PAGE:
Visiting Chickamauga Battlefield

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The battle at Chickamauga, Georgia took place September 19 & 20, 1863, resulting in the death of over 34,000 soldiers (Union and Confederate). It was second in causalities only to the battle at Gettysburg during the Civil War.

Chickamauga Battlefield cannon

This area of woods and several small farms before the battle would become a National Military Park in 1890 by an act of the United States Congress. By preserving the event then that directly impacted so many soldiers and farm families, it continues to impact visitors a 150 years later as part of the Chickamagua and Chattanooga National Military Park.

Chickamauga Battlefield House Site

The Chickamauga Battlefield is located between Fort Olglethorpe, Georgia and Chickamauga, Georgia. There is a visitor’s center close to the Fort Oglethorpe entrance to the park. The visitor’s center is open from 8:30 to 5 daily and is a great place for information on the battle, the battlefield, the history, and to see the exhibits, which includes a gun collection, before touring the park.

All of the battlefield’s areas are open from 6 a.m. until dark. Touring the park can be done by car, but a combination of driving (or biking) and walking allows you to see more of the park and the monuments.

Chickamauga Battlefield  Tour Sign

The tour marker signs around the park are in the shape of a pyramid of cannonballs similar to eight monuments to fallen military leaders from each side, four Union and four Confederate.

The tallest monument in the park is a tower that visitors can climb the stairs inside and view the battlefield from the top. The tower monument is to honor a Union brigade commander, Col. John T. Wilder.

Chicamauga Battlefield

There are many monuments that honor various regiments and divisions from many states on both sides of the conflict.

Chickamauga Battllefield WI Monument

Chickamaug Battlefield TN Monument

Chickamauga Battlefield OH Monument

Unfortunately, there has been vandalism (theft mostly) in the past several years.  Some of the markers (brass, etc.) have been stolen, leaving some monuments marred.

My personal observation has been of a lot more monuments to union troops. Perhaps this is because the Union lost more soldiers or perhaps its just that I noticed more of the Union monuments.

If you go to visit, you should travel up Lookout Mountain to the rest of the park in Tennessee including Point Park.

What to Know Before You Go:

  • Admission is free.
  • It is part of the National Park Service and more information can be found on their website.
  • The park is fully open from 6 a.m. to dusk.
  • The visitor’s center is open from 8:30 a.m. to 5:00 p.m.
  • There are bathrooms, maps, photographs, exhibits, and a gift shop in the visitor’s center.
  • The only water source/fountains are at the visitor’s center.
  • There are several hiking trails throughout the park.
  • There are also horseback riding trails in the park.  You must provide your own horses.  The parking and unloading/loading of horse trailers is restricted to one area.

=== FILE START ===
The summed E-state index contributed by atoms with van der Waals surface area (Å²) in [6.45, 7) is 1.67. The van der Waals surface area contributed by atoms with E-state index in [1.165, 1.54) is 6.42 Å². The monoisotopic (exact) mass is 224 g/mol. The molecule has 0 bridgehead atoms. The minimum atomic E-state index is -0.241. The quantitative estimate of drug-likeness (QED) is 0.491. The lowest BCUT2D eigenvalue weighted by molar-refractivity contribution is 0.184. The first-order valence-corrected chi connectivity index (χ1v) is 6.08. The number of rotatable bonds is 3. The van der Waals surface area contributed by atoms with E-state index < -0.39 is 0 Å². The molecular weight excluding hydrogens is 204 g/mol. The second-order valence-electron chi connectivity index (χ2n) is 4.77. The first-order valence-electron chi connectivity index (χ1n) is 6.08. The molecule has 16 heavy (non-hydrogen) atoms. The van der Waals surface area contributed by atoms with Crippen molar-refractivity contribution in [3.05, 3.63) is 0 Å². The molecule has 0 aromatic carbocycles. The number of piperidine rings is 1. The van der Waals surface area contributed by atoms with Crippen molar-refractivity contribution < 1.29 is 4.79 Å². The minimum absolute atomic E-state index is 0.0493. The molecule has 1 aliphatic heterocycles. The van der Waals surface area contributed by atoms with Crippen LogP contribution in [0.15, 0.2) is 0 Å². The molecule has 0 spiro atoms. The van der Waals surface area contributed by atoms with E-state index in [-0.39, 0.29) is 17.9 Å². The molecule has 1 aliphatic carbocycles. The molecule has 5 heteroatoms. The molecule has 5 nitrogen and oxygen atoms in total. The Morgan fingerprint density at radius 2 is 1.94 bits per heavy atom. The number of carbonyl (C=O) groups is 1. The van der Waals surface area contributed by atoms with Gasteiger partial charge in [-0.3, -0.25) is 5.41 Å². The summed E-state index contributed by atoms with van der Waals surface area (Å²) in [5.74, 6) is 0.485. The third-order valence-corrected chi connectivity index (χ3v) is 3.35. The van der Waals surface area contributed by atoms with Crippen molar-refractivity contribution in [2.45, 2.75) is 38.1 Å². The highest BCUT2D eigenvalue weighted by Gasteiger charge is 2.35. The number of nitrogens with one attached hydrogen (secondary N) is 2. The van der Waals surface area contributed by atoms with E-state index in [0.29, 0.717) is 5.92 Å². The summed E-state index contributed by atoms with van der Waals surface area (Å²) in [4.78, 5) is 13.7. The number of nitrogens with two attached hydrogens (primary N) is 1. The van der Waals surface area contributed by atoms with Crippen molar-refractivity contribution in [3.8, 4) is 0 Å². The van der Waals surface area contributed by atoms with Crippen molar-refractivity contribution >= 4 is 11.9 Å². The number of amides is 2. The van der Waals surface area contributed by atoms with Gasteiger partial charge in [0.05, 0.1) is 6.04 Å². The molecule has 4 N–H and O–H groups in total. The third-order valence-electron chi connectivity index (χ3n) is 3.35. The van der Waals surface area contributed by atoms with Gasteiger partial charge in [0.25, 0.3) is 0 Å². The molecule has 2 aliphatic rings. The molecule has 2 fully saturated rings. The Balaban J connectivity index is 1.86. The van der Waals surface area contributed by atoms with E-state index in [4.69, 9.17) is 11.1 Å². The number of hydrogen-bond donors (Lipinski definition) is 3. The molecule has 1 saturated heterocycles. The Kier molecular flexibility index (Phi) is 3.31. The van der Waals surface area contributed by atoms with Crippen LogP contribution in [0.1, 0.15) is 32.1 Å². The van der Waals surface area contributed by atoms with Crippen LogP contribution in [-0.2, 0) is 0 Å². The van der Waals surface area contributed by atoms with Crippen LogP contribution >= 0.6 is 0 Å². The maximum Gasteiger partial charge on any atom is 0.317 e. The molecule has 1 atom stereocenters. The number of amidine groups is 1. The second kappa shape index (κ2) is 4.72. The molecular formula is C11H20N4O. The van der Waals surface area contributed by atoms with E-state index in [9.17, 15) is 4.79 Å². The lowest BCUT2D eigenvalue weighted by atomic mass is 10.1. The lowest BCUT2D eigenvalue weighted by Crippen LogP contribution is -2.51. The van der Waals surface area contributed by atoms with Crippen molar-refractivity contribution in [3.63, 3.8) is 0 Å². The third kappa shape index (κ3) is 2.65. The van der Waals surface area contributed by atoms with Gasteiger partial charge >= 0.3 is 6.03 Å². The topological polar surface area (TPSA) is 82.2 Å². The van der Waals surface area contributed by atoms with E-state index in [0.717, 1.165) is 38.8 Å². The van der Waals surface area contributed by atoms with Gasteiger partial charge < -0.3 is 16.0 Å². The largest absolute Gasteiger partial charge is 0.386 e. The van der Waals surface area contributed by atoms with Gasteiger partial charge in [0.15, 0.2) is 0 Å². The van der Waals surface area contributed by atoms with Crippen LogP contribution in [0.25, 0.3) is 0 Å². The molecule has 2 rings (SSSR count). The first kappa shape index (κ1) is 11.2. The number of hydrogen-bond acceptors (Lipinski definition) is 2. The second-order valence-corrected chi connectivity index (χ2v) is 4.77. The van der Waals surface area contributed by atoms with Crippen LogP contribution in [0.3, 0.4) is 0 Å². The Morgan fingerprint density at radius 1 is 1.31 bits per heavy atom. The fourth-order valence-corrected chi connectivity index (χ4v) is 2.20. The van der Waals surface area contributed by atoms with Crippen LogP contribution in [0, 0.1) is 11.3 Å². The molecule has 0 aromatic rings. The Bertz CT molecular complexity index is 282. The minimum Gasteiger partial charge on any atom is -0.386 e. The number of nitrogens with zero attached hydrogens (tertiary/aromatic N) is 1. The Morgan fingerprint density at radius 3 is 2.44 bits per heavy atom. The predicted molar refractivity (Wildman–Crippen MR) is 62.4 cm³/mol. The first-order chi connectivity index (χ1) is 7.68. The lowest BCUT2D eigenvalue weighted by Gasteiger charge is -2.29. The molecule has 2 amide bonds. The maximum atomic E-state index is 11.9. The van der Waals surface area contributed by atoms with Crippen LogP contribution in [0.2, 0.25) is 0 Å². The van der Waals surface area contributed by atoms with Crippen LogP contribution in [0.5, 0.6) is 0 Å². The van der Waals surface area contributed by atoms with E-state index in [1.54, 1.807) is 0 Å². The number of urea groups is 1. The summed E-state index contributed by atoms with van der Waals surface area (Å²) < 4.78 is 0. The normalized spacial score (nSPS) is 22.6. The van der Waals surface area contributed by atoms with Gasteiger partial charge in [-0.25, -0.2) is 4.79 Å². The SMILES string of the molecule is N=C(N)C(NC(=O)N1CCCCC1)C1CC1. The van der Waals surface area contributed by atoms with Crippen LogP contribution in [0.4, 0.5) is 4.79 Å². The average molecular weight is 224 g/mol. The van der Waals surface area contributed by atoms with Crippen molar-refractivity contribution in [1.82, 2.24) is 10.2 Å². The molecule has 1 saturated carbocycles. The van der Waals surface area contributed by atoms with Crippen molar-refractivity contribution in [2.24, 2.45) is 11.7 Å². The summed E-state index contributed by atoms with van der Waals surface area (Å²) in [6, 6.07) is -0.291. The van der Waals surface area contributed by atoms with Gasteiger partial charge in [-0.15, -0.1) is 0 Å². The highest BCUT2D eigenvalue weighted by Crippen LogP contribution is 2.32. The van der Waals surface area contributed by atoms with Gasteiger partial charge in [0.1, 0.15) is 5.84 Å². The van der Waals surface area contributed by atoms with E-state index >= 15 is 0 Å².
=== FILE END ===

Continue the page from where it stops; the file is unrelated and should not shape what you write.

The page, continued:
• Recreational activities (picnics, Frisbee, etc. ) are limited to one area of the park.  This is a military park preserving a battlefield, not a recreational national park.

Age/Interest Appeal:

  • Older children, teens,  and adults.  However, there is plenty of hiking and open areas that younger children can be active.
  • History, Civil War, Horseback Riding, Biking, Hiking, Descendants of participants

Physical Considerations:

  • Open to all.
  • Much can be seen by car.
  • Mild to Moderate activity can be had by walking and hiking, biking, or horseback riding.

How Long to Plan to Stay:

  • If just stopping at visitor’s center and driving the 7 miles through the park, allow  an hour or so.
  • If stopping at visitor’s center, driving through and walking to some of the monuments, allow  three hours or so.
  • If hiking one (or more) of the five trails, it will depend on which trail(s).  The shortest trail is 5 miles and the longest is 14 miles.

Near by Things to Do, Places to Go, Sights to See, and Where to Eat:

  • Gordon-Lee Mansion, Chickamauga, Georgia
  • Point Park Lookout Mountain Battlefield, on mountain in Lookout Mountain, TN
  • Incline Railway, Lookout Mountain/St. Elmo neighborhood Chattanooga, TN
  • Ruby Falls, Lookout Mountain in Tennessee
  • Rock City, Lookout Mountain, GA
  • Lookout Mountain Hangliding, on Lookout Mountain and Trenton, GA (landing strip and tandem experience).
  • Cloudland Canyon State Park on Lookout Mountain in Georgia
  • Mr. T’s Pizza and Ice Cream, St. Elmo in Chattanooga, TN
  • Purple Daisy Picnic Cafe, St. Elmo in Chattanooga, TN
  • Mojo Burrito, St. Elmo in Chattanooga, TN
  • Cafe on the Corner, Lookout Mountain, TN
  • Cloudland Canyon Grill on Lookout Mountain in Georgia

Overall Experience:

  • :), :), 🙂
  • The entire family really enjoyed the experience.  It was a great home school trip.  I am sure that the eight year old had a different take away than the adults, but it was a very interesting experience.  It would be a great place to ride a bike or hike through.
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Chickamauga Battlefield

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Chickamauga Battlefield 34.913664, -85.261899

 

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